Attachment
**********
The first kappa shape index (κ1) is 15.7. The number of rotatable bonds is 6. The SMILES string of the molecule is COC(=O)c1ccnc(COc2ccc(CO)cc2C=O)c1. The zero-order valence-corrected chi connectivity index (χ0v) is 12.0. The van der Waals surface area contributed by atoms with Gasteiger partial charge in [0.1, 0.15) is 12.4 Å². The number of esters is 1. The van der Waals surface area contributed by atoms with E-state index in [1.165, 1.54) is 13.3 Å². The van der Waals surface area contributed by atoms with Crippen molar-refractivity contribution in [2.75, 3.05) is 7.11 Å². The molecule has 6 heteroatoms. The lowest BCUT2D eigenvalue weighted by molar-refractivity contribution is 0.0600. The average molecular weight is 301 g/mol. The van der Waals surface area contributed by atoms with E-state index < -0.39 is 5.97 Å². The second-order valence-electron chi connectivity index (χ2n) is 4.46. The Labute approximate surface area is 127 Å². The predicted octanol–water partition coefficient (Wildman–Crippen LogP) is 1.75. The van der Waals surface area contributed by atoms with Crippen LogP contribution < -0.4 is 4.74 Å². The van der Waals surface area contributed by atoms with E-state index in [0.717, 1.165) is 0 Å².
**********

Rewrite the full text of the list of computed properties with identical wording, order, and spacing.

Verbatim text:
The first kappa shape index (κ1) is 15.7. The number of rotatable bonds is 6. The SMILES string of the molecule is COC(=O)c1ccnc(COc2ccc(CO)cc2C=O)c1. The zero-order valence-corrected chi connectivity index (χ0v) is 12.0. The van der Waals surface area contributed by atoms with Gasteiger partial charge in [0.1, 0.15) is 12.4 Å². The number of esters is 1. The van der Waals surface area contributed by atoms with E-state index in [1.165, 1.54) is 13.3 Å². The van der Waals surface area contributed by atoms with Crippen molar-refractivity contribution in [2.75, 3.05) is 7.11 Å². The molecule has 6 heteroatoms. The lowest BCUT2D eigenvalue weighted by molar-refractivity contribution is 0.0600. The average molecular weight is 301 g/mol. The van der Waals surface area contributed by atoms with E-state index < -0.39 is 5.97 Å². The second-order valence-electron chi connectivity index (χ2n) is 4.46. The Labute approximate surface area is 127 Å². The predicted octanol–water partition coefficient (Wildman–Crippen LogP) is 1.75. The van der Waals surface area contributed by atoms with Crippen LogP contribution < -0.4 is 4.74 Å². The van der Waals surface area contributed by atoms with E-state index in [0.717, 1.165) is 0 Å².